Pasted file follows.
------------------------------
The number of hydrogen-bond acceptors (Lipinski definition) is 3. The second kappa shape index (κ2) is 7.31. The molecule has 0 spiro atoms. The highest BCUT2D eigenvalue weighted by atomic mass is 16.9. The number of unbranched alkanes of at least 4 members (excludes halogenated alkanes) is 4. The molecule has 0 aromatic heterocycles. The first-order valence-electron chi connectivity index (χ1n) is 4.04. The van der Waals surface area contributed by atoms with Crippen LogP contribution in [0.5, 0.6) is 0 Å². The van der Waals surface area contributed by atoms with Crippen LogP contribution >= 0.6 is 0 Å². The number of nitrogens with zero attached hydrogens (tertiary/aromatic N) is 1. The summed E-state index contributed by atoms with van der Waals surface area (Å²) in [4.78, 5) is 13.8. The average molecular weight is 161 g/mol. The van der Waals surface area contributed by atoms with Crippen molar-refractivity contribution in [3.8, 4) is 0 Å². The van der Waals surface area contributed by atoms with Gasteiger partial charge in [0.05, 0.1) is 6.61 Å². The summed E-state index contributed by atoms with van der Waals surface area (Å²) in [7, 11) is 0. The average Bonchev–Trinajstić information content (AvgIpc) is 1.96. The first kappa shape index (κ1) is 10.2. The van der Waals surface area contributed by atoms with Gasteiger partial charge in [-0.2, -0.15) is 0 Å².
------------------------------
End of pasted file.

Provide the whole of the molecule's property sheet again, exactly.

The number of hydrogen-bond acceptors (Lipinski definition) is 3. The second kappa shape index (κ2) is 7.31. The molecule has 0 spiro atoms. The highest BCUT2D eigenvalue weighted by atomic mass is 16.9. The number of unbranched alkanes of at least 4 members (excludes halogenated alkanes) is 4. The molecule has 0 aromatic heterocycles. The first-order valence-electron chi connectivity index (χ1n) is 4.04. The van der Waals surface area contributed by atoms with Crippen LogP contribution in [0.5, 0.6) is 0 Å². The van der Waals surface area contributed by atoms with Crippen LogP contribution >= 0.6 is 0 Å². The number of nitrogens with zero attached hydrogens (tertiary/aromatic N) is 1. The summed E-state index contributed by atoms with van der Waals surface area (Å²) in [4.78, 5) is 13.8. The average molecular weight is 161 g/mol. The van der Waals surface area contributed by atoms with Crippen molar-refractivity contribution in [3.8, 4) is 0 Å². The van der Waals surface area contributed by atoms with Gasteiger partial charge in [0.05, 0.1) is 6.61 Å². The summed E-state index contributed by atoms with van der Waals surface area (Å²) in [7, 11) is 0. The average Bonchev–Trinajstić information content (AvgIpc) is 1.96. The first kappa shape index (κ1) is 10.2. The van der Waals surface area contributed by atoms with Gasteiger partial charge in [-0.2, -0.15) is 0 Å².